My son was a 'victim of war', Terry Butcher says as inquest hears of soldier's struggle with PTSD and drugs

Telegraph Reporters
Chris Butcher fought in Afghanistan 

Former England captain Terry Butcher has said his son was a "victim of war" after an inquest heard he struggled with drugs following a tour of Afghanistan.

Butcher, 59, accused the Army of failing his former soldier son who died after battling post traumatic stress disorder.

An inquest heard how his son Christopher, 35, had turned to alcohol and drugs after being discharged from the Army in April 2015 due to the mental health condition.

He choked back tears as described his son's death as "unnecessary" and claimed that Britain's armed forces had "discarded" their responsibilities' by failing to properly help veterans.

Butcher, who played in three World Cups, said he wanted his son to be remembered as a "hero" who had become "a victim of war" and had "paid the ultimate price."

Terry Butcher spoke movingly about his son  Credit: Rob Howarth

The inquest heard how Christopher, a former Captain in the Royal Artillery, had been haunted by nightmares and flashbacks about his comrades and civilians being killed in Afghanistan.

Butcher found the body of his son wedged between the bed and the wall in his bedroom when he went to check on him on the morning of October 16 last year at his home in Bawdsey near Woodbridge, Suffolk.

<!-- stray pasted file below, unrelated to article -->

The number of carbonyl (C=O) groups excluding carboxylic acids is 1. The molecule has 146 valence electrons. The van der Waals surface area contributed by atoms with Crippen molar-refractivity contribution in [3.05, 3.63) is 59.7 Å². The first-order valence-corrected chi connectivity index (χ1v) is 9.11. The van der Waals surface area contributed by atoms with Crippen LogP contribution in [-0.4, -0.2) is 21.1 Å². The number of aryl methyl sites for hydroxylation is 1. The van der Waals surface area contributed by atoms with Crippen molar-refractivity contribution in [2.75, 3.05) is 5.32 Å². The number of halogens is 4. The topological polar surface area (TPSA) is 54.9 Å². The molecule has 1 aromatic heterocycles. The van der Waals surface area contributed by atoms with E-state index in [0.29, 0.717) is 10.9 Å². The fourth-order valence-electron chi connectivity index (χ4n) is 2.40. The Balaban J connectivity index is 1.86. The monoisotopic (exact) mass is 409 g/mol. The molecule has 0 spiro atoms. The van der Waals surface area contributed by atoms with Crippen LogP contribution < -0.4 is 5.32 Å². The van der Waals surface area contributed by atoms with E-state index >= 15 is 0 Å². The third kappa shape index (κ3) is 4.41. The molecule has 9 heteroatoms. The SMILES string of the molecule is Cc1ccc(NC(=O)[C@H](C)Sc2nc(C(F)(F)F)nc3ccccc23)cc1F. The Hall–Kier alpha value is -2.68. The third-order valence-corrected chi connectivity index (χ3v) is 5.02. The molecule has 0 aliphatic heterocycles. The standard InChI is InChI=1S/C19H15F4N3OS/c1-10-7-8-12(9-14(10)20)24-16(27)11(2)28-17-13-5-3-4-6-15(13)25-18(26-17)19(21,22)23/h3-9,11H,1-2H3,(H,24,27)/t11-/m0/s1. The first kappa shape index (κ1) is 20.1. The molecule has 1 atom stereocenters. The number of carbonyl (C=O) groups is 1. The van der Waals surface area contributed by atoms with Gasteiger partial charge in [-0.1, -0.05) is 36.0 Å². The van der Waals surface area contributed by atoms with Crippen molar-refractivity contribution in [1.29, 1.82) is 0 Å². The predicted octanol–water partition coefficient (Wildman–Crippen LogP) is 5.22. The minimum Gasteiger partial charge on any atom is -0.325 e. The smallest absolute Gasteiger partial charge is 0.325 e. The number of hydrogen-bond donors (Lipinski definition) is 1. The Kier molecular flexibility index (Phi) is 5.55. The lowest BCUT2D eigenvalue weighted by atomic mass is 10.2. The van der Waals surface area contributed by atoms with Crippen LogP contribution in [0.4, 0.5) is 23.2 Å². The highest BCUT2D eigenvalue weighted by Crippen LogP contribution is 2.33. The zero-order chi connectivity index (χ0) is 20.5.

A post mortem failed to find his cause of death, but found that he had an enlarged heart which could have been caused by drug use, the inquest in Ipswich heard.

Toxicology tests revealed he had non-lethal levels of cocaine and heroin in his body as well as prescription drugs which he had been taking for several years. A makeshift crack pipe in a sunglasses case was also found in his room.

Suffolk assistant coroner Dr Dan Sharpstone recorded a conclusion that he had died from an enlarged heart due to uncertain causes with a background of drug use and PTSD.

 Christopher Butcher was discharged from the army  Credit: PA

The inquest heard that Christopher had been living for a year with his parents after splitting from his wife Laura due to his mental health.

Butcher who attended the hearing with Laura and his father Leonard, 81, said: "Our armed forces have a duty to look after their people before, during and after active service, but this responsibility has been discarded too easily which has resulted in a growing number of our veterans turning to anything that might help including alcohol, drugs and suicide as a means of alleviating the flashbacks and nightmares

"Christopher had a glittering career in the Army ahead of him, a loving wife and dreams of having children of his own. His unnecessary death has deprived us of a wonderful son, husband, brother and grandson, friend and comrade

"He touched the hearts of all who met him, As a family we ask that he be remembered as a hero who so proudly served his country and who paid the ultimate price."

He added: "We also ask that our country considers, what is the right support that should be provided to help our heroes and victims of war?"

Coroner Dr Sharpstone said: "When people serve in the armed forces they give everything in the defence of our country, and this may result n death or serious injury. However it can also result in PTSD.

"I suspect he was haunted every day and night. People with PTSD may turn to illicit drugs to get at least a temporary respite. They are ultimately casualties of war deserving our sympathy, gratitude and respect."